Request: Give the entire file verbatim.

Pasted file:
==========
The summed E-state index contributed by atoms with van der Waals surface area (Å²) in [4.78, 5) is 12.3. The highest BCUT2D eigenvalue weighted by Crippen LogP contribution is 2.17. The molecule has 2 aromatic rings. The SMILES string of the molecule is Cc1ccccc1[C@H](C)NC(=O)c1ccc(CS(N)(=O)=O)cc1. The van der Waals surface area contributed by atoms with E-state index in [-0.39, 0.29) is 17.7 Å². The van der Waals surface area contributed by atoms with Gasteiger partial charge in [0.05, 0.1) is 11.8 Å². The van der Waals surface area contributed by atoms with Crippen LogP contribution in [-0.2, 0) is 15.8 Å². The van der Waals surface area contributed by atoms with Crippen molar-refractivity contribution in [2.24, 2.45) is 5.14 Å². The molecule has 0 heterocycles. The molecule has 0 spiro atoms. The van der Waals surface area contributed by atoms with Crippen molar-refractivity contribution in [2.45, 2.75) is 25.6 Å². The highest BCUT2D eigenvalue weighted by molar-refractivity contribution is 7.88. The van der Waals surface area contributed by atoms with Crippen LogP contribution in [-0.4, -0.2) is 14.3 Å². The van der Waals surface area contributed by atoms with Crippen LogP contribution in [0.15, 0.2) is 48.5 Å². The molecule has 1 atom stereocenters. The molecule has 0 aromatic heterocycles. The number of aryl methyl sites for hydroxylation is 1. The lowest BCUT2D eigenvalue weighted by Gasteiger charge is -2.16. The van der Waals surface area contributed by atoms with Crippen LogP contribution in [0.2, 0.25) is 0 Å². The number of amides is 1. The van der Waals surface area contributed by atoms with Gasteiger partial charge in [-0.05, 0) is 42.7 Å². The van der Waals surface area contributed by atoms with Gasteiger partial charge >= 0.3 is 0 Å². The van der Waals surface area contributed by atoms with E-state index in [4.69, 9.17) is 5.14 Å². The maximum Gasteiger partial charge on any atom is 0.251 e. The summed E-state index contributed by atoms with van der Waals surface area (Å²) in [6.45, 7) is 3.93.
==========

The summed E-state index contributed by atoms with van der Waals surface area (Å²) in [4.78, 5) is 12.3. The highest BCUT2D eigenvalue weighted by Crippen LogP contribution is 2.17. The molecule has 2 aromatic rings. The SMILES string of the molecule is Cc1ccccc1[C@H](C)NC(=O)c1ccc(CS(N)(=O)=O)cc1. The van der Waals surface area contributed by atoms with E-state index in [-0.39, 0.29) is 17.7 Å². The van der Waals surface area contributed by atoms with Gasteiger partial charge in [0.05, 0.1) is 11.8 Å². The van der Waals surface area contributed by atoms with Crippen LogP contribution in [-0.2, 0) is 15.8 Å². The van der Waals surface area contributed by atoms with Crippen molar-refractivity contribution in [2.24, 2.45) is 5.14 Å². The molecule has 0 heterocycles. The molecule has 0 spiro atoms. The van der Waals surface area contributed by atoms with Crippen molar-refractivity contribution in [2.45, 2.75) is 25.6 Å². The highest BCUT2D eigenvalue weighted by molar-refractivity contribution is 7.88. The van der Waals surface area contributed by atoms with Crippen LogP contribution in [-0.4, -0.2) is 14.3 Å². The van der Waals surface area contributed by atoms with Crippen LogP contribution in [0.15, 0.2) is 48.5 Å². The molecule has 1 atom stereocenters. The molecule has 0 aromatic heterocycles. The number of aryl methyl sites for hydroxylation is 1. The lowest BCUT2D eigenvalue weighted by Gasteiger charge is -2.16. The van der Waals surface area contributed by atoms with Crippen LogP contribution in [0.2, 0.25) is 0 Å². The number of amides is 1. The van der Waals surface area contributed by atoms with Gasteiger partial charge in [-0.05, 0) is 42.7 Å². The van der Waals surface area contributed by atoms with Gasteiger partial charge >= 0.3 is 0 Å². The van der Waals surface area contributed by atoms with E-state index in [4.69, 9.17) is 5.14 Å². The maximum Gasteiger partial charge on any atom is 0.251 e. The summed E-state index contributed by atoms with van der Waals surface area (Å²) in [6.45, 7) is 3.93.